3. Have an “Amazing Race”-style First Amendment scavenger hunt. Students are given clues related to each of the Five Freedoms scattered around the school (eg. “speech” clue hidden on the speaker). Kids have to find each item, then go on to the next clue. Prizes are given to the first three to complete the list.
  4. Pass out “Newsies Night” movie tickets. Show the movie “Newsies” after school on your school’s big screen and buy popcorn to give away. The “tickets” are just quarter fliers … but the kids will have to say one of the freedoms of the First Amendment to get in as well.
  5. Hold a “Meet the Press” event at your school. Send out invitations (either tangible ones or email) and invite your school’s staff and administrators to a short after-school get-together. Buy or make Scholastic Journalism Week-themed cake or cookies, have soft drinks available, have your entire publication staff in attendance and schmooze it up. Send thank-you cards after the event letting those who attended how much you appreciate their support.
  6. Promote yourself. Use this week as a special way to recruit. Send out a celebration packet to your feeder schools, send it with some of your staffers. Create a brochure to advertise your program and suggest easy ways those in your community could get involved.
  7. Send thank-you notes to advertisers and/or other people in your community who consistently help you out.

MEDIUM EFFORT

  1. Take a few minutes of your day during the week to share an issue of Superman #706 which focuses almost entirely on Daily Planet editor Perry White and the problems he faces with eerily modern day problems like decreased readership. The effort in this is to find the actual issue.
  2. Have your students tweet about the First Amendment and moments during the week they think about those freedoms. Use the hashtag #sjw2019 so we can all follow your tweets!
  3. Celebrate the week by conducting short lessons on each of the Five Freedoms, one each day.
  4. Have your students take each day to conduct polls of the student body about those freedoms, what they know, but more importantly educating them on what they don’t know. Culminate the week with a penny drive for the Student Press Law Center.
  5. Change your profile pic on Facebook to the SJW poster.
  6. Write a status update during the week about why you consider scholastic journalism essential to your school, or why you continue to be a part of scholastic journalism. Share your passion, share your inspiration. What keeps you going?
  7. Encourage your students to do the same as #6.
  8. Celebrate yourself, at the end of the week, treat yourself to something special (whether it’s a cup of your favorite coffee, a pedi/mani, maybe a massage). You, as an adviser, do so much to support what your students do, you deserve to take some time to yourself.
  9. Take the TAO of Journalism Pledge. www.taoofjournalism.org. Then, when your staff takes the pledge, take a photo of each person taking the pledge and a group photo to commemorate the event.
  10. Have your staff attend the school board meeting during the week. PACK THE HOUSE! Maybe even be proactive and attend the meeting but also address the board about the value of journalism in the curriculum and of free and responsible student news media serving the community.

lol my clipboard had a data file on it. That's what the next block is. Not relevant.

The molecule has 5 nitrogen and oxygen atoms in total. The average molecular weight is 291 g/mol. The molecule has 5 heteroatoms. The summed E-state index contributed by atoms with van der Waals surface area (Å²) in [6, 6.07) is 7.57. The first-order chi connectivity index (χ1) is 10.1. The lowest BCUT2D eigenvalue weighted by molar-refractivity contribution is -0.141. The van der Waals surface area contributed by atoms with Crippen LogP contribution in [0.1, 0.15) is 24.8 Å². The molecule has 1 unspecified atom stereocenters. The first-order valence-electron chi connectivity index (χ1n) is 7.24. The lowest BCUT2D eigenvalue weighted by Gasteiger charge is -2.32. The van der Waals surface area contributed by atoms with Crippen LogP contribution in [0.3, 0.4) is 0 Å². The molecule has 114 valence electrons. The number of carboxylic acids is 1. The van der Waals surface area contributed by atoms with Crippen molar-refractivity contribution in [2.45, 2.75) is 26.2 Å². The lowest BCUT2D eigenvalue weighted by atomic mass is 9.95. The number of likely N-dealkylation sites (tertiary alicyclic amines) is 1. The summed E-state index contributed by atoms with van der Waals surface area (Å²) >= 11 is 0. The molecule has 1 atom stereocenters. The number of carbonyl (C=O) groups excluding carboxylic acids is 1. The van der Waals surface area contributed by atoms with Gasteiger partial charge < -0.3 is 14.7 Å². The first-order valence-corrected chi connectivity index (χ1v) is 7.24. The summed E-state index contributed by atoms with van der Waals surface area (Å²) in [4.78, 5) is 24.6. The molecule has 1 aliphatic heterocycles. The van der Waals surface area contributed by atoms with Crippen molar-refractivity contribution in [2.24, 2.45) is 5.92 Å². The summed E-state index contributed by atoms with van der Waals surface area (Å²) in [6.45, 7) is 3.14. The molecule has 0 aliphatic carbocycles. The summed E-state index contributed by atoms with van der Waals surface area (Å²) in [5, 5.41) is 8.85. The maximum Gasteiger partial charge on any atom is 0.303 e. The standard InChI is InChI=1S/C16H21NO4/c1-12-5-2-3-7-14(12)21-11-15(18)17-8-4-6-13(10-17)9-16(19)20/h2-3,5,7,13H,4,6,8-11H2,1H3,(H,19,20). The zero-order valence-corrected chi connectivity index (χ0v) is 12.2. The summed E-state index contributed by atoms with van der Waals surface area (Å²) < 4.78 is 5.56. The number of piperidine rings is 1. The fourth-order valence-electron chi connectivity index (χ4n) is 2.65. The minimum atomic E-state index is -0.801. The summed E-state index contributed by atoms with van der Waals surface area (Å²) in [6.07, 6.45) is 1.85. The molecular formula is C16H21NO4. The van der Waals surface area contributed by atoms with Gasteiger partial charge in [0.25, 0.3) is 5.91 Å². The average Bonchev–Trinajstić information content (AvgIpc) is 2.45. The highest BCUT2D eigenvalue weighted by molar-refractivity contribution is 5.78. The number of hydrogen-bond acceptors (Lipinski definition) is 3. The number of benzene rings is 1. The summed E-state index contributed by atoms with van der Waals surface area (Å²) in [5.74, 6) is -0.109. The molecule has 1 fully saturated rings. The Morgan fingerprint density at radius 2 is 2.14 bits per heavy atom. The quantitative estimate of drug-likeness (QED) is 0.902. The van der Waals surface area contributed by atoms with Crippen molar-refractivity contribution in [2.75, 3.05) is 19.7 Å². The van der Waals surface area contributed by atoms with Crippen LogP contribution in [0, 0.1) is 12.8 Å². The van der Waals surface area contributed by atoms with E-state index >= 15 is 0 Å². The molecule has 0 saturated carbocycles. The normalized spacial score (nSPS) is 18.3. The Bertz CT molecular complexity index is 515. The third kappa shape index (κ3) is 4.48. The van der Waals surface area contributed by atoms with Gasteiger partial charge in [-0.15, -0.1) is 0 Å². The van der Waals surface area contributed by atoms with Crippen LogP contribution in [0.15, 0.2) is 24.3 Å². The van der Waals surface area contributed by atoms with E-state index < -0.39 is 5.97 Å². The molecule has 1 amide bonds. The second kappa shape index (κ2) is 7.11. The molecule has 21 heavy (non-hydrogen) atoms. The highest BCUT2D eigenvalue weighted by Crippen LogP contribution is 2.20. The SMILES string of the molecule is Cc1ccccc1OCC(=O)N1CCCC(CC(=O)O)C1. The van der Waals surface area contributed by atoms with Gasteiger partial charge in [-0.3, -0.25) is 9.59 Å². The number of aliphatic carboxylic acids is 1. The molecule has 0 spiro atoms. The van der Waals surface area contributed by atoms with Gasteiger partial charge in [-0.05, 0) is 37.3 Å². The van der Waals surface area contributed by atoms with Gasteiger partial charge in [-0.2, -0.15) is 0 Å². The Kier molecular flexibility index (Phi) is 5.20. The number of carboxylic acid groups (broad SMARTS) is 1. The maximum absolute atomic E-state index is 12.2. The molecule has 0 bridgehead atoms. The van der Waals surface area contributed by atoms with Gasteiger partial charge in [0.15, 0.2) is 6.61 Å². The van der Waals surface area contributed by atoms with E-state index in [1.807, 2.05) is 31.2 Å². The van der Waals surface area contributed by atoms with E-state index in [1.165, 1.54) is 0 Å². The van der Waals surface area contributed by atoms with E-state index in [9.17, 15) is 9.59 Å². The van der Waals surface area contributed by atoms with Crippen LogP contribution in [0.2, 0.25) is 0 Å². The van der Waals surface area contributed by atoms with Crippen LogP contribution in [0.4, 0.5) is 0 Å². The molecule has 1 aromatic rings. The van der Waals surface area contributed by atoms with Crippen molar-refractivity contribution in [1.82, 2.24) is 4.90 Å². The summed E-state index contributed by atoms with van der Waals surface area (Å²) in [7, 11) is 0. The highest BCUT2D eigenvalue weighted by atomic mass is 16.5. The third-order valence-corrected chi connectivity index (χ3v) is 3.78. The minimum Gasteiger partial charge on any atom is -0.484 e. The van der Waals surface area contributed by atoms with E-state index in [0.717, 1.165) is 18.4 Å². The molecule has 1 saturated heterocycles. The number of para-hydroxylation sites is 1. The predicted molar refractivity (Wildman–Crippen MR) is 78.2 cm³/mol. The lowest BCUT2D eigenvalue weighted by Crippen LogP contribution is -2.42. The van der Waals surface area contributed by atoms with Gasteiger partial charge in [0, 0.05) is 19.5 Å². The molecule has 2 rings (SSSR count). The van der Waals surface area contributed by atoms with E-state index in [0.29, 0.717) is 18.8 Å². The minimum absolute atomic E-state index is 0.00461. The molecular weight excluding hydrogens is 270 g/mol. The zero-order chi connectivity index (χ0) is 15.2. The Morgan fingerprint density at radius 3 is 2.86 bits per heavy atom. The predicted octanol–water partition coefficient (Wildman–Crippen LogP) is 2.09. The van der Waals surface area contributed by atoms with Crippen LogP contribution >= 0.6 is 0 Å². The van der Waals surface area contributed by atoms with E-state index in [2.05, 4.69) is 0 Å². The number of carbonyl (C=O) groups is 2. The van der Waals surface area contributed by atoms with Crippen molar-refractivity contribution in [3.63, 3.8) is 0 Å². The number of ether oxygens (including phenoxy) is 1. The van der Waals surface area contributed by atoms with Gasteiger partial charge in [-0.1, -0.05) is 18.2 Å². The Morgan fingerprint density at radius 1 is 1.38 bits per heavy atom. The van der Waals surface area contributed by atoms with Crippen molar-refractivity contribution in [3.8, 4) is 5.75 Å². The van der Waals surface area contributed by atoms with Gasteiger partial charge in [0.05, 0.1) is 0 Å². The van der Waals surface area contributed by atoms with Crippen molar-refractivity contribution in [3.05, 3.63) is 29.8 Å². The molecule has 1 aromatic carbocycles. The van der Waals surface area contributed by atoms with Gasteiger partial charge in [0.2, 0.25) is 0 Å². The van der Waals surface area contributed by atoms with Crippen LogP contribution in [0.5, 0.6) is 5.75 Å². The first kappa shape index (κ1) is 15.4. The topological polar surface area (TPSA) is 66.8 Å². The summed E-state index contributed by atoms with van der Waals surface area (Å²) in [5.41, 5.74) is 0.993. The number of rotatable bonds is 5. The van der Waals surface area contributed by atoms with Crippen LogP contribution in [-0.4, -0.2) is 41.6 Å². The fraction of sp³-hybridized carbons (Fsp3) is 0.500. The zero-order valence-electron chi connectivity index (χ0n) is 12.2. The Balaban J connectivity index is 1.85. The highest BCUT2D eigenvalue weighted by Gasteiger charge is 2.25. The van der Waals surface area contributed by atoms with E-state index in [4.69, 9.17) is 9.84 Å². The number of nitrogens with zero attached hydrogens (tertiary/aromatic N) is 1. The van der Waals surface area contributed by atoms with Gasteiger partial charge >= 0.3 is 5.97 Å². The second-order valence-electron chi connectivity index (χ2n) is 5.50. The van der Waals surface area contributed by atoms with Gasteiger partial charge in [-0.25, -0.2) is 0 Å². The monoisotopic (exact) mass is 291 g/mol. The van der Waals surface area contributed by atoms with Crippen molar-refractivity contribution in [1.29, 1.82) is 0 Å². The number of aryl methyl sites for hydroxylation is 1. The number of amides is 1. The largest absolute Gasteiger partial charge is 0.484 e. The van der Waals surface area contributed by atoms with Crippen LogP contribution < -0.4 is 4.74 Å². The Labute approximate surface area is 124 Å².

11. Print posters from this page for the week and put them up all over your school the Friday evening before so students see them at the beginning of the week.

SMALL EFFORT

  1. Set up morning announcements for each day. Have them either read over the intercom or broadcast via your television broadcast class (if possible).
  2. Have your staffers wear their staff shirts, 45words or other First Amendment shirts, or anything and everything related to journalism at least once during the week at the same time. Need fresh swag to rep during SWJ, find what you need at the JEA Bookstore.
  3. Have your students take a day to write a letter to your local paper about the importance of journalism to them, the school, etc.
  4. Do Something! Don’t let the week slip by!
  5. Distribute business cards with the First Amendment on them on Monday. Then, have your staff members head out into the cafeteria during lunch one of the days and pass out candy to every kid who can correctly recite (without their card) the Five Freedoms of the First Amendment.

Some ideas for the week from Tom Gayda, MJE

  1. Guest speakers. Invite a local pro or former student made good to come and speak to your classes.
  2. Party. During class or after school, have a party to celebrate the week.
  3. No work worknight. Like a party. Plan to stay after school for fun only, no deadlines.
  4. PR. Send nice notes to faculty who help you out a lot. Leave them candy or snacks in the lounge.
  5. Hang out with other area schools. Invite them to your party or challenge them to some kind of competition.
  6. Write letters to the editor. Have students write letters to the local paper detailing their love of scholastic journalism.
  7. Have a press conference. Have a local politician, athlete or school administrator come to class and let students ask questions.
  8. Exchangeapolooza. Send your publications to other schools or spend time looking through the ones you get for fresh ideas. Celebrate others.
  9. Try something new. Live it up. Break from the norm. Do something cool you hear other schools always talk about. I’m going to try to get my students to sell ads!
  10. Clean. It is almost spring…
  11. Participate in SPLC Penny War. Raise money for a good cause!
  12. Clip stories/ideas/designs. Create a visual library from your favorite publications.
  13. Visit feeder schools. Get to know the middle schoolers who will one day take over.
  14. Compete! We’re kicking off a contest next week, everyone can play!
  15. Decorate. Make sure people know it is SJW by decorating your hallway area and classroom.